Friday, March 20, 2015
"Insurgent" continues the "Divergent Series" with impressive "alternate reality" effects at the end, but the characters seem rather weak
“The Divergent Series: Insurgent” (or, so to speak, “Divergent II”) continues the franchise of dystopian sci-fi films based on the novels by Veronica Roth, directed by Robert Schwentke.
I may have misperceived the “divergent” concept. “Divergents” have mixtures of traits from all of the factions (Erudite, Dauntless, Candor, Amity, and Abnegation), whereas the “factionless” are those who have flunked their class, so they become the true proles, the underclass that deserves to be so. A good moral question would be this: Is the dilettante -- the "jack of all trades and master of one" really a worthy "divergent" or just a lazy "factionless"?
The concept seems super Marxist. People need to “belong”, so that their sometimes self-disciplined or even self-sacrificing choices have meaning (think about this idea with respect to “eternal marriage”), but the problem is, the “faction” you belong to could be “wrong”. So factions (whether religious groups or nationalities) in the real world go to war. Individualism (aka “divergence”) seems the answer, except that hyper-individualism leaves even more people behind than those who would normally become “factionless”.
Nevertheless Jeanine (Kate Winslet) is super-woman, someone who can do everything, so she is the obvious threat to the power structures (run by a kind of female Putin). Miles Teller, as Peter, still has a bit of that Whiplash fight in him, and is a little too wholesome to be truly dauntless. Caleb (Ansel Elgort) is the nicest guy in the movie (not saying much), willing to come off his post as “erudite” and try abnegation for a while. Jai Courtney has had more likeable roles than that of a cop in this movie.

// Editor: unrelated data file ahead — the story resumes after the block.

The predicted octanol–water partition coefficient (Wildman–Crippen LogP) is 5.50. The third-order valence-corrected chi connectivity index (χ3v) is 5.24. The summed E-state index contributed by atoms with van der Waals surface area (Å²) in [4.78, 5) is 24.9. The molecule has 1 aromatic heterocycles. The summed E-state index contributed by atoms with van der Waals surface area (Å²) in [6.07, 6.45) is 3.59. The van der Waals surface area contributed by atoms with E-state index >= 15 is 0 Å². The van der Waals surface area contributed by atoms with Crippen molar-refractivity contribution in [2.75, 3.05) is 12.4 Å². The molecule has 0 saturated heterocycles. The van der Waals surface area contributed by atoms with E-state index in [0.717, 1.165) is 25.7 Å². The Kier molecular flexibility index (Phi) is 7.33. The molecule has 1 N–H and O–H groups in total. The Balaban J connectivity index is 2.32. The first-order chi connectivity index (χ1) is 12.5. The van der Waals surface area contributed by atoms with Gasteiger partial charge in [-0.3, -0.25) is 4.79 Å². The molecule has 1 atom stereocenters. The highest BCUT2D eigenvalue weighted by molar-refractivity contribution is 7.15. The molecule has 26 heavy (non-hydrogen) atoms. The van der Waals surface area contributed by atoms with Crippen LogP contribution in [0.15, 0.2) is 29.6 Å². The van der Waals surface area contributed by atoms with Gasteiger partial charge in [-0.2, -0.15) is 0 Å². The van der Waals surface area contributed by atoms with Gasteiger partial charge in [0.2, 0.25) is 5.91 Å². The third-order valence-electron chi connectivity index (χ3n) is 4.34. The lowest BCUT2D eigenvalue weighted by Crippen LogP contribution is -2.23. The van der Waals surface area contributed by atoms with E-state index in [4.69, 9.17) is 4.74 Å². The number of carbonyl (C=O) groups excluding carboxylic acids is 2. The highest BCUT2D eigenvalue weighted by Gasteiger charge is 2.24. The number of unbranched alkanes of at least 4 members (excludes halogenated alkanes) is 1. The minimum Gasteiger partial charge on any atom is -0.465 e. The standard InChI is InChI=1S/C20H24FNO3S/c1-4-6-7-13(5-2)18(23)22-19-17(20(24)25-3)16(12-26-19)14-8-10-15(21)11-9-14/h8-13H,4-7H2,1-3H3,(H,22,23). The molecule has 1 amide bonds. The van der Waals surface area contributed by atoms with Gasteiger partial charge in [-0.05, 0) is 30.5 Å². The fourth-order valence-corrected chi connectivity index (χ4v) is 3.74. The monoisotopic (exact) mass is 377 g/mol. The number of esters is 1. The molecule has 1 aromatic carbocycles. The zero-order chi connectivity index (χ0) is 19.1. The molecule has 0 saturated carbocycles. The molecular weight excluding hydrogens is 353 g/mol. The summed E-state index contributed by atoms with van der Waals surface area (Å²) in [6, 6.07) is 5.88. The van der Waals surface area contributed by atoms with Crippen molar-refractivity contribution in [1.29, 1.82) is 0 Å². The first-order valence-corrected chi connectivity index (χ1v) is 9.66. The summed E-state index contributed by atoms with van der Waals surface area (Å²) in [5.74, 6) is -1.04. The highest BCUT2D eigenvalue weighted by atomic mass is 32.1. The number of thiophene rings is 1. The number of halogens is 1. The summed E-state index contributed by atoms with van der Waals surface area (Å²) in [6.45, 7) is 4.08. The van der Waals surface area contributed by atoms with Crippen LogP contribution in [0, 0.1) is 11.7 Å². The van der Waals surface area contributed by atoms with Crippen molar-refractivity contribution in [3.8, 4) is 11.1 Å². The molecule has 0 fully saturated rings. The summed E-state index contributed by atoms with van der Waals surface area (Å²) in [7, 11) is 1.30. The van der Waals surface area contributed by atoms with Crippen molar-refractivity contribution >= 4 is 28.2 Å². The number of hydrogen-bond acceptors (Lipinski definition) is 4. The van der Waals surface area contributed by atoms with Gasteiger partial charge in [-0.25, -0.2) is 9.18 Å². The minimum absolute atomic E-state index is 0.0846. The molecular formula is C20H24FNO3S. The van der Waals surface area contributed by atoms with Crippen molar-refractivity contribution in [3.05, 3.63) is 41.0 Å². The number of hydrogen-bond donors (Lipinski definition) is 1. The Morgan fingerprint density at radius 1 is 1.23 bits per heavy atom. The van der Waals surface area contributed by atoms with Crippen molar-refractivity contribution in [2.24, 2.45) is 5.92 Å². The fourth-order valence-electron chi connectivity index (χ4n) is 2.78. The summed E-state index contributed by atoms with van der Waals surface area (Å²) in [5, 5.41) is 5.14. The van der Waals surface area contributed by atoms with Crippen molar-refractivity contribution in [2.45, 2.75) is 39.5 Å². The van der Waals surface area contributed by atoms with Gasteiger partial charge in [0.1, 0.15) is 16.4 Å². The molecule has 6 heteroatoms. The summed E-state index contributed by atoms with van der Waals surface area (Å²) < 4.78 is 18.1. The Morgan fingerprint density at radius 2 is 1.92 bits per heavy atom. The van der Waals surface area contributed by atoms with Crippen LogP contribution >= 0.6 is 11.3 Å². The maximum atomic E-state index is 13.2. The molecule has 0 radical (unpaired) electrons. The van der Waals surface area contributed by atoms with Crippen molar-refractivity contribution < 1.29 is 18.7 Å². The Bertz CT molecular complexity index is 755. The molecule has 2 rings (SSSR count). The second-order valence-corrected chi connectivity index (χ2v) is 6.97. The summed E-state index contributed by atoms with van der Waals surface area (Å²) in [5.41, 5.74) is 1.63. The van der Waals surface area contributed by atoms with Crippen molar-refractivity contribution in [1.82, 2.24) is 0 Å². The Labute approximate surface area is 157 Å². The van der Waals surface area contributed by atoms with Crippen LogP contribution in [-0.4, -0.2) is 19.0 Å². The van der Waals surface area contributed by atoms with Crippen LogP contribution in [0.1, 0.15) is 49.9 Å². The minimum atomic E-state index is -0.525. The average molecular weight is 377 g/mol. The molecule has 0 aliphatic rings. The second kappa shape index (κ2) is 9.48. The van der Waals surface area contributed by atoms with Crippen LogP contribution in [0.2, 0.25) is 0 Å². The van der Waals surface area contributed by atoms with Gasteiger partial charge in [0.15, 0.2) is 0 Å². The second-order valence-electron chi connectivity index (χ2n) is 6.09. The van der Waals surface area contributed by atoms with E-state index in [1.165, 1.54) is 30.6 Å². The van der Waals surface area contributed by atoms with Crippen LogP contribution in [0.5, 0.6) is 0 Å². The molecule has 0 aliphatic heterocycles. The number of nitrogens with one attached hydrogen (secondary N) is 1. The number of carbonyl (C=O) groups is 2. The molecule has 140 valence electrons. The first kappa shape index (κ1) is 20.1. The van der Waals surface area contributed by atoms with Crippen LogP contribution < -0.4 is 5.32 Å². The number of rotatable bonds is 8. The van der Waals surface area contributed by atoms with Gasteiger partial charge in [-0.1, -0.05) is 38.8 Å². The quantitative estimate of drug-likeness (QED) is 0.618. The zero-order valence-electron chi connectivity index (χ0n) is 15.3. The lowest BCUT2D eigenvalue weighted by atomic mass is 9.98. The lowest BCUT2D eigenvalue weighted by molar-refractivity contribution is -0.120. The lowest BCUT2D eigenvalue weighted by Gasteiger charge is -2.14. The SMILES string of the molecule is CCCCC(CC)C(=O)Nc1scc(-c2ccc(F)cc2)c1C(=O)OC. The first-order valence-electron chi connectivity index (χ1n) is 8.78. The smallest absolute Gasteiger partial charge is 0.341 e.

I almost forgot the other dauntless boyfriend, Tobias Eaton (Theo James), who didn’t leave a strong impression.
The plot has a lot to do with getting the power structure, at the end, realize that it needs divergence. (That is, the world needs the likes of Alan Turning, Jack Andraka, and Mark Zuckerberg – not to mention Bill Gates and Steve Jobs -- to keep moving ahead.)
One problem with the concept of the movie is its geography. A high tech world (however totalitarian) in the middle of a ruined Chicago seems not much of a place, especially when walled in. At the end, the celebrants populate the bottomlands of the Chicago River. Nevertheless, the “alternate realty” when Jeanine takes her five faction tests at the end, has some striking visual effects in 3-D, reminiscent of “Inception” even though the story context is much less compelling.
Note the spelling of the title" "Insurgent" is singular, but plural makes more sense to me.
I saw the film in 3-D before a sparse Friday afternoon audience at the Angelika Mosaic in Fairfax, but the evening show was getting sold out. Curiously, Angelika isn’t showing 3-D at night.
Lionsgate and Summit will no doubt make money on this series, but I hope they keep some focus on their origins in independent film.
The feature was preceded by two films from last year’s DC Shorts, including “Silence Is Golden”, something about ignoring proselytizing.